* CPSC 464a, Algorithms and their Societal Implications Nisheeth Vishnoi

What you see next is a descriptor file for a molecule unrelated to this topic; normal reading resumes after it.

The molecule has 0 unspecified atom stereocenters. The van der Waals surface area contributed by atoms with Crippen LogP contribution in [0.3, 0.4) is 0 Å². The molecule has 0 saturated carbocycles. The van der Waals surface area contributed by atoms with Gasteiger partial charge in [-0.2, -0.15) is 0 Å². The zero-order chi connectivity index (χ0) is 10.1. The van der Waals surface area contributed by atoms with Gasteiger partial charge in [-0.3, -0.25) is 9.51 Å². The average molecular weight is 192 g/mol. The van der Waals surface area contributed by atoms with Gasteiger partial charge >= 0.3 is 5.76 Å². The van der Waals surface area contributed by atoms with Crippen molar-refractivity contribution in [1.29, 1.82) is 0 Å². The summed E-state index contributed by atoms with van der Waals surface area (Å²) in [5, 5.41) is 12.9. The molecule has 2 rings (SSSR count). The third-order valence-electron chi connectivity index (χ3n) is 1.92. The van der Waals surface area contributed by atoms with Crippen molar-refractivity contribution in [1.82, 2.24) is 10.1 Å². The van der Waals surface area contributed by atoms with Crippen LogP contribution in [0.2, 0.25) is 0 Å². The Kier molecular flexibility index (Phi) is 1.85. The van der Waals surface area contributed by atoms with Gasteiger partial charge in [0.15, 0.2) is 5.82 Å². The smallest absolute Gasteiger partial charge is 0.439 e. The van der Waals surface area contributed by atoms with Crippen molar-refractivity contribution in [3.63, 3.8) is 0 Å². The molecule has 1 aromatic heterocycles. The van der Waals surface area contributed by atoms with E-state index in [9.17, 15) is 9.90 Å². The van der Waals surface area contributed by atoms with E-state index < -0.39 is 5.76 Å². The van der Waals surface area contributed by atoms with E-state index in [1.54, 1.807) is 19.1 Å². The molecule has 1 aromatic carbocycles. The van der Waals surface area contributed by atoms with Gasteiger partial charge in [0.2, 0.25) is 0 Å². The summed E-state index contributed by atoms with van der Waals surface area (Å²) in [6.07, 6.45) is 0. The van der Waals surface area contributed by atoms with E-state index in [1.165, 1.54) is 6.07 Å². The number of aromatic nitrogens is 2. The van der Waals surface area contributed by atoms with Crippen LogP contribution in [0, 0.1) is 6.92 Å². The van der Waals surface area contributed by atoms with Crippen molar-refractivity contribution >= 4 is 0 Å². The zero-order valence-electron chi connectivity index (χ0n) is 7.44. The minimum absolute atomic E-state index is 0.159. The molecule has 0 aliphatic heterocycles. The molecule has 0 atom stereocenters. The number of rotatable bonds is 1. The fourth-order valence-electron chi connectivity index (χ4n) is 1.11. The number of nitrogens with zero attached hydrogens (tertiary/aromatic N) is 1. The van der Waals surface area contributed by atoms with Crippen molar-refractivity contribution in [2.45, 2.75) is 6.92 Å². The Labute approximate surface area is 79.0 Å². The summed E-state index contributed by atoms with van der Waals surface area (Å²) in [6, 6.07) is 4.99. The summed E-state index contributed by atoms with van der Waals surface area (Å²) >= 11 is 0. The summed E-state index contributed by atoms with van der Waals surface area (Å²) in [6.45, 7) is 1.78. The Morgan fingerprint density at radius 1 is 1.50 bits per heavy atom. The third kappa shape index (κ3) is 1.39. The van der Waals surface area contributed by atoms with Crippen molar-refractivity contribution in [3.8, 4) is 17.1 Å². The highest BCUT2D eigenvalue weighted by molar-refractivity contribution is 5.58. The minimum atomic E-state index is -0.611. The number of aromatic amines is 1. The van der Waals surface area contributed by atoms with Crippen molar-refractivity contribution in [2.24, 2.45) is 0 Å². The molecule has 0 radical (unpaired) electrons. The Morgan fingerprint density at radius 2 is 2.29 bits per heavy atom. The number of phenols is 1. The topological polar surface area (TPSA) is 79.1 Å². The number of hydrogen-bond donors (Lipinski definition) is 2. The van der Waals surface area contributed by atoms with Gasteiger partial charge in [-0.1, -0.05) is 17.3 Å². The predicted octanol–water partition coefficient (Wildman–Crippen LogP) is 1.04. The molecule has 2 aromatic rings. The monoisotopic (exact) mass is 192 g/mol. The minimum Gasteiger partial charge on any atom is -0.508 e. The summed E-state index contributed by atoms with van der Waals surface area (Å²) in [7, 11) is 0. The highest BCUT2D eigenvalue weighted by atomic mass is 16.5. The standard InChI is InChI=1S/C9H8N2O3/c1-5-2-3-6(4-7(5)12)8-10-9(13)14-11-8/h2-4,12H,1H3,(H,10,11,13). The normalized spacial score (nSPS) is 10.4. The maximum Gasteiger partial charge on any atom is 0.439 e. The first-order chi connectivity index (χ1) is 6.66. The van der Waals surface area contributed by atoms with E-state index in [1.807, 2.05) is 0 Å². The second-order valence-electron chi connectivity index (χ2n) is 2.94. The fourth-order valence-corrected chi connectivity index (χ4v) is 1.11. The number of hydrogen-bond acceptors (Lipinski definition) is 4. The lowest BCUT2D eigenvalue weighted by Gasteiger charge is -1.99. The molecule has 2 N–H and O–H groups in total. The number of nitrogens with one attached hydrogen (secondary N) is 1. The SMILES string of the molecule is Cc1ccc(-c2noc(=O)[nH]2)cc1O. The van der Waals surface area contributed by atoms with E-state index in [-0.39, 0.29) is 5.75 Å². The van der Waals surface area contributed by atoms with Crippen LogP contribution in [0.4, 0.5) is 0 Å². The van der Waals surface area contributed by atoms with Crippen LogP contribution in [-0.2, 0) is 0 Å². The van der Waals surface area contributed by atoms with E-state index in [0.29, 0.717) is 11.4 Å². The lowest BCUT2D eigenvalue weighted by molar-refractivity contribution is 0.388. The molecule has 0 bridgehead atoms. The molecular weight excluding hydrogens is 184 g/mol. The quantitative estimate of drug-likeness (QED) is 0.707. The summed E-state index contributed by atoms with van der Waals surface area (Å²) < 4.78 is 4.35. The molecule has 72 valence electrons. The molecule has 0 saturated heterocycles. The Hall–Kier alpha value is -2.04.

Today’s society comprises humans living in an interconnected world that is intertwined with a variety of sensing, communicating, and computing devices. Human-generated data is being recorded at unprecedented rates and scales, and powerful AI and ML algorithms, which are capable of learning from such data, are increasingly controlling various aspects of modern society: from social interactions. These data-driven decision-making algorithms have a tremendous potential to change our lives for the better, but, via the ability to mimic and nudge human behavior, they also have the potential to be discriminatory, reinforce societal prejudices, violate privacy, polarize opinions, and influence democratic processes. Thus, designing effective tools to govern modern society which reinforce its cherished values such as equity, justice, democracy, health, privacy, etc. has become paramount and requires a foundational understanding of how humans, data, and algorithms interact. This course is for students who would like to understand and address some of the key challenges and emerging topics at the aforementioned interplay between computation and society. On the one hand, we study human decision-making processes and view them through the lens of computation and on the other hand we study and address the limitations of artificial decision-making algorithms when deployed in various societal contexts. The focus is on developing solutions through a combination of foundational work such as coming up with the right definitions, modeling, algorithms, and empirical evaluation. The current focus is on bias and privacy, with additional topics including robustness, polarization, and democratic representation. Solid mathematical and programming background is necessary to enroll in this course. CPSC 365 and S&DS 251 are recommended.